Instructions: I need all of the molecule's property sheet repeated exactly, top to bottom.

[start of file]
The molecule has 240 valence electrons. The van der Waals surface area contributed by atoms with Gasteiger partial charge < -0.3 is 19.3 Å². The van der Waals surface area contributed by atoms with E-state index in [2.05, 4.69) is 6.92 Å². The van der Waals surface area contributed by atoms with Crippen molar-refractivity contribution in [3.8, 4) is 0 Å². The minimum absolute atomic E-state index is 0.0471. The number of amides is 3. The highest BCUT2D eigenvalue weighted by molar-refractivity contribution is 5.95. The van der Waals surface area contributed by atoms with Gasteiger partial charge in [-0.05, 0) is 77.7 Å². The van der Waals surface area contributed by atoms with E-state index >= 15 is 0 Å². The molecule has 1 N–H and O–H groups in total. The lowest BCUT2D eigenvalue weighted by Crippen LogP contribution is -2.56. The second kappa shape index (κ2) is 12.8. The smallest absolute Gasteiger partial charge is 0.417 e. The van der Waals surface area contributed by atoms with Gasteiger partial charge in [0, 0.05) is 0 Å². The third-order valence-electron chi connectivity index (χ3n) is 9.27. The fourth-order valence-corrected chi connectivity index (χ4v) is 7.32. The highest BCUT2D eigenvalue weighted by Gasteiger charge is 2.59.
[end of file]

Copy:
The molecule has 240 valence electrons. The van der Waals surface area contributed by atoms with Gasteiger partial charge < -0.3 is 19.3 Å². The van der Waals surface area contributed by atoms with E-state index in [2.05, 4.69) is 6.92 Å². The van der Waals surface area contributed by atoms with Crippen molar-refractivity contribution in [3.8, 4) is 0 Å². The minimum absolute atomic E-state index is 0.0471. The number of amides is 3. The highest BCUT2D eigenvalue weighted by molar-refractivity contribution is 5.95. The van der Waals surface area contributed by atoms with Gasteiger partial charge in [-0.05, 0) is 77.7 Å². The van der Waals surface area contributed by atoms with E-state index >= 15 is 0 Å². The molecule has 1 N–H and O–H groups in total. The lowest BCUT2D eigenvalue weighted by Crippen LogP contribution is -2.56. The second kappa shape index (κ2) is 12.8. The smallest absolute Gasteiger partial charge is 0.417 e. The van der Waals surface area contributed by atoms with Gasteiger partial charge in [0, 0.05) is 0 Å². The third-order valence-electron chi connectivity index (χ3n) is 9.27. The fourth-order valence-corrected chi connectivity index (χ4v) is 7.32. The highest BCUT2D eigenvalue weighted by Gasteiger charge is 2.59.